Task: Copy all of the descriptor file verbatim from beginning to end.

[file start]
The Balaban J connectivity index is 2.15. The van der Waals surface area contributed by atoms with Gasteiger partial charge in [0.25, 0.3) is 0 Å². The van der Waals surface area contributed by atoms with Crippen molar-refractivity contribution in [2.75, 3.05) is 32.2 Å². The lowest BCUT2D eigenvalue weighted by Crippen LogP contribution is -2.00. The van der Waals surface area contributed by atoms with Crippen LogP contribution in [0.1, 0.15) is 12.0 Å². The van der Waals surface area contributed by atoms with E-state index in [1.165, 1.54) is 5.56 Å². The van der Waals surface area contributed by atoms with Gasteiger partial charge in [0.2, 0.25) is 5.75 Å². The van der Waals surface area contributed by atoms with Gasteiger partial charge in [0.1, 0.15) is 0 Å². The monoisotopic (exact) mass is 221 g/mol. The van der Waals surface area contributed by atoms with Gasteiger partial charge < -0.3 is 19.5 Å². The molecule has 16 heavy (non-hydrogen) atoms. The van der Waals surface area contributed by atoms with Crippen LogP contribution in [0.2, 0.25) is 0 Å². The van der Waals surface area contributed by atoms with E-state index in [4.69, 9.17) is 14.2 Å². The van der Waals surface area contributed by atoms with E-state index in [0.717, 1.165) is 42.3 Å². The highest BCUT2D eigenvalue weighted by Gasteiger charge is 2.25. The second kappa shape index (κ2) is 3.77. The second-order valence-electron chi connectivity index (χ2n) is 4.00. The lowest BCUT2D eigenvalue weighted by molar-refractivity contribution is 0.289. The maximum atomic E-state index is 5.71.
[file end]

The Balaban J connectivity index is 2.15. The van der Waals surface area contributed by atoms with Gasteiger partial charge in [0.25, 0.3) is 0 Å². The van der Waals surface area contributed by atoms with Crippen molar-refractivity contribution in [2.75, 3.05) is 32.2 Å². The lowest BCUT2D eigenvalue weighted by Crippen LogP contribution is -2.00. The van der Waals surface area contributed by atoms with Crippen LogP contribution in [0.1, 0.15) is 12.0 Å². The van der Waals surface area contributed by atoms with E-state index in [1.165, 1.54) is 5.56 Å². The van der Waals surface area contributed by atoms with Gasteiger partial charge in [0.2, 0.25) is 5.75 Å². The van der Waals surface area contributed by atoms with Gasteiger partial charge in [0.1, 0.15) is 0 Å². The monoisotopic (exact) mass is 221 g/mol. The van der Waals surface area contributed by atoms with Gasteiger partial charge < -0.3 is 19.5 Å². The molecule has 16 heavy (non-hydrogen) atoms. The van der Waals surface area contributed by atoms with Crippen LogP contribution in [0.2, 0.25) is 0 Å². The van der Waals surface area contributed by atoms with E-state index in [4.69, 9.17) is 14.2 Å². The van der Waals surface area contributed by atoms with E-state index in [0.717, 1.165) is 42.3 Å². The highest BCUT2D eigenvalue weighted by Gasteiger charge is 2.25. The second kappa shape index (κ2) is 3.77. The second-order valence-electron chi connectivity index (χ2n) is 4.00. The lowest BCUT2D eigenvalue weighted by molar-refractivity contribution is 0.289. The maximum atomic E-state index is 5.71.